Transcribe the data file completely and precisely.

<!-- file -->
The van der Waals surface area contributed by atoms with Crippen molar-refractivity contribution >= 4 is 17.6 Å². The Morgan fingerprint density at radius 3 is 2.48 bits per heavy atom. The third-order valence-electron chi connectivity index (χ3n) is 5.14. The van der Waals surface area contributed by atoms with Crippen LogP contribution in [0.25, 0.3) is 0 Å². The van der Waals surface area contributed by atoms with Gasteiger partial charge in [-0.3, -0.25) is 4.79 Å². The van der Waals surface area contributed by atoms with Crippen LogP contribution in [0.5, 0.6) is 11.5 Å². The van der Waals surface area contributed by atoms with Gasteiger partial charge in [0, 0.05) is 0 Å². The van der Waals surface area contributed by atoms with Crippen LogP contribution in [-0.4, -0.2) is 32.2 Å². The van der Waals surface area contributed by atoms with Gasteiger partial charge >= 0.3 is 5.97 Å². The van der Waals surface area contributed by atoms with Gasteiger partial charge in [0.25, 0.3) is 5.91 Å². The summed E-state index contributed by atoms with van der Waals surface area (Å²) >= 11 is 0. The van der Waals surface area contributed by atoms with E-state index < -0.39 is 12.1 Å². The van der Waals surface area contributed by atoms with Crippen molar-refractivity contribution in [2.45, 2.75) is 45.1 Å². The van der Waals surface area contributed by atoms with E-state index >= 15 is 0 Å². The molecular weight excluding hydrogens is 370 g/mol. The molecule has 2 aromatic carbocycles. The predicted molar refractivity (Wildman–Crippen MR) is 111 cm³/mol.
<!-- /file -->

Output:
The van der Waals surface area contributed by atoms with Crippen molar-refractivity contribution >= 4 is 17.6 Å². The Morgan fingerprint density at radius 3 is 2.48 bits per heavy atom. The third-order valence-electron chi connectivity index (χ3n) is 5.14. The van der Waals surface area contributed by atoms with Crippen LogP contribution in [0.25, 0.3) is 0 Å². The van der Waals surface area contributed by atoms with Gasteiger partial charge in [-0.3, -0.25) is 4.79 Å². The van der Waals surface area contributed by atoms with Crippen LogP contribution in [0.5, 0.6) is 11.5 Å². The van der Waals surface area contributed by atoms with Gasteiger partial charge in [0, 0.05) is 0 Å². The van der Waals surface area contributed by atoms with Crippen LogP contribution in [-0.4, -0.2) is 32.2 Å². The van der Waals surface area contributed by atoms with Gasteiger partial charge >= 0.3 is 5.97 Å². The van der Waals surface area contributed by atoms with Gasteiger partial charge in [0.25, 0.3) is 5.91 Å². The summed E-state index contributed by atoms with van der Waals surface area (Å²) >= 11 is 0. The van der Waals surface area contributed by atoms with E-state index < -0.39 is 12.1 Å². The van der Waals surface area contributed by atoms with Crippen molar-refractivity contribution in [2.45, 2.75) is 45.1 Å². The van der Waals surface area contributed by atoms with E-state index >= 15 is 0 Å². The molecular weight excluding hydrogens is 370 g/mol. The molecule has 2 aromatic carbocycles. The predicted molar refractivity (Wildman–Crippen MR) is 111 cm³/mol.